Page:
Schools face $2.6M in budget cuts
Facing a looming deficit of nearly $3.8 million in the next fiscal year, the Sonoma Valley Unified School District announced a series of meetings Tuesday night to discuss how to trim the budget.
Deputy Superintendent Justin Frese laid out a timeline for the district in order to have a list of cuts by January. The district needs to cut almost $2.6 million.
The continuing cuts are a consequence of Sonoma's status as a basic aid district, meaning it gets all of its revenue from local property taxes. But Frese explained to the board that the district was classified in the basic aid category by accident, and that until three years ago it had been a revenue limit district, meaning the state made up the difference between property taxes and the amount of money paid to educate each student.
But as the state limit dropped from $5,810 a pupil in 2007-08, to $5,235 this year, it moved the district into basic aid. Frese said if the district was still a revenue limit district and the state was paying what it should be paying, the district would have received more than $2.5 million over the last two years and would be receiving $1.27 million this year.
Instead, because the state has deemed that basic aid districts need to pay the state to level the playing field between richer and poorer districts, Sonoma Valley has sent almost $5.3 million back to Sacramento as its "fair share." The district will be writing a check to Sacramento for more than $2.5 million this year and Frese doesn't see that ending anytime soon.
"We'd be in much better shape if we were revenue limit and if it were fully funded," he told the board.
The district continues to fund many programs the state no longer pays for.
Frese said the district needs a 2 percent tax hike yearly to break even. "That's $700,000 a year. And that's just to break even."
"We've set money aside for a rainy day ... and it's raining," he said.
The district is facing a deficit of more than $3.8 million in the coming year, but with the rainy day savings, along with rebates and energy savings from the solar program, the district will "only" have to cut $2.58 million.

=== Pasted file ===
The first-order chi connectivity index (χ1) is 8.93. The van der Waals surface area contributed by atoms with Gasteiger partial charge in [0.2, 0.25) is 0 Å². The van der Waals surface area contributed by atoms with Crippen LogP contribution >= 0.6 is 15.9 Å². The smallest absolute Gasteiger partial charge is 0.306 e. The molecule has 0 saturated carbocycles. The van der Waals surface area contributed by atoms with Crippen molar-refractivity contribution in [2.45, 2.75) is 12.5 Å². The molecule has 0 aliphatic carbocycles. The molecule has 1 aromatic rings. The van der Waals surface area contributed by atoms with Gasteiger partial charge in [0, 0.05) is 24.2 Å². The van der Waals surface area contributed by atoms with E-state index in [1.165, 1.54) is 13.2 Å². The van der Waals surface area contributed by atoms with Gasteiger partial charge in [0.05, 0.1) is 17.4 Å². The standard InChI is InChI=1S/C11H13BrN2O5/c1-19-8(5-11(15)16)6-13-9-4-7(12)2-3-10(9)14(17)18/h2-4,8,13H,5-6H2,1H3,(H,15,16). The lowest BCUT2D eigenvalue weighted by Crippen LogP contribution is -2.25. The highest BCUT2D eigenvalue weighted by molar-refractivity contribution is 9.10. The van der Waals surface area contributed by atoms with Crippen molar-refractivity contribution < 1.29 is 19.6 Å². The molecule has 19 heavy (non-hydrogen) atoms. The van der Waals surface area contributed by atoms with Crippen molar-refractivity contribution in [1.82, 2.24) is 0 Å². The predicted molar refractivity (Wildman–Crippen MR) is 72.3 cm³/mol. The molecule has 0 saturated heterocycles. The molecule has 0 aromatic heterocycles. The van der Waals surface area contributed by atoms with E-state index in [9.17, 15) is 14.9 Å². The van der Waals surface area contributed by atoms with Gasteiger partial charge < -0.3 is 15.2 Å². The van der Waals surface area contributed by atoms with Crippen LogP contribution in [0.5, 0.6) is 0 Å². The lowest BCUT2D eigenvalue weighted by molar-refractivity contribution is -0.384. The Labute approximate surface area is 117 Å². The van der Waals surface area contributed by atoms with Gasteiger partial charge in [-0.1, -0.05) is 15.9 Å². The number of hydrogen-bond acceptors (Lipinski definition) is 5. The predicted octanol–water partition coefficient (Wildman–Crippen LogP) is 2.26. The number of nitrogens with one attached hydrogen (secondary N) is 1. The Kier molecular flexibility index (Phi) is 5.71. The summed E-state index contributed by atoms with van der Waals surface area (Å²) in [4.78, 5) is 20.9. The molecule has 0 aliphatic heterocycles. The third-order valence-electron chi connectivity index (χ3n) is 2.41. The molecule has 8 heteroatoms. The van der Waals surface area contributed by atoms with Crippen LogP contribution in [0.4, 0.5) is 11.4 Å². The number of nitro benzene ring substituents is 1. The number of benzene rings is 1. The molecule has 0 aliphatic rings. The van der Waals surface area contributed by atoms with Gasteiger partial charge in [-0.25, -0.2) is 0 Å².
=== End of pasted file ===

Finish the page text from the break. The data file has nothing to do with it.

The district is also facing projected deficits of a little more than $4 million in the 2013-14 fiscal year and another $4-plus million in the 2014-15 fiscal year.
Frese warned the board that, if the state doesn't meet its revenue goals by December, additional cuts automatically kick in. And if that happens, it'll cost the district an additional $1.5 million a year.
The district has more than $9.2 million in various reserve funds, that it will have to all but empty over the next three fiscal years.
Board member Helen Marsh pointed out that every furlough day saves the district about $110,000. "But even if we have eight furlough days (which the state allows) that doesn't come close to the $2.5 million," she said.
Frese warned the board that the coming cuts will be service-related. "I don't see how we can do this and still have school as we know it," he said. "We'd be a lot worse off if we didn't have the solar."
Marsh said that, instead of focusing on making cuts, the district probably needs to look at revenue enhancement. "We need to find more money for
the general fund," she said. "We need a campaign for giving or a parcel tax or ..."
The district is scheduling three meetings with staff to get its input. The staff sessions are set for Monday, Sept. 26, at Sonoma Valley High, Wednesday, Sept. 28, at Altimira and Thursday, Sept. 29, at El Verano.
Frese hopes to have the proposed cuts final by the December board meeting for a first reading,with the cuts made at a meeting sometime in January.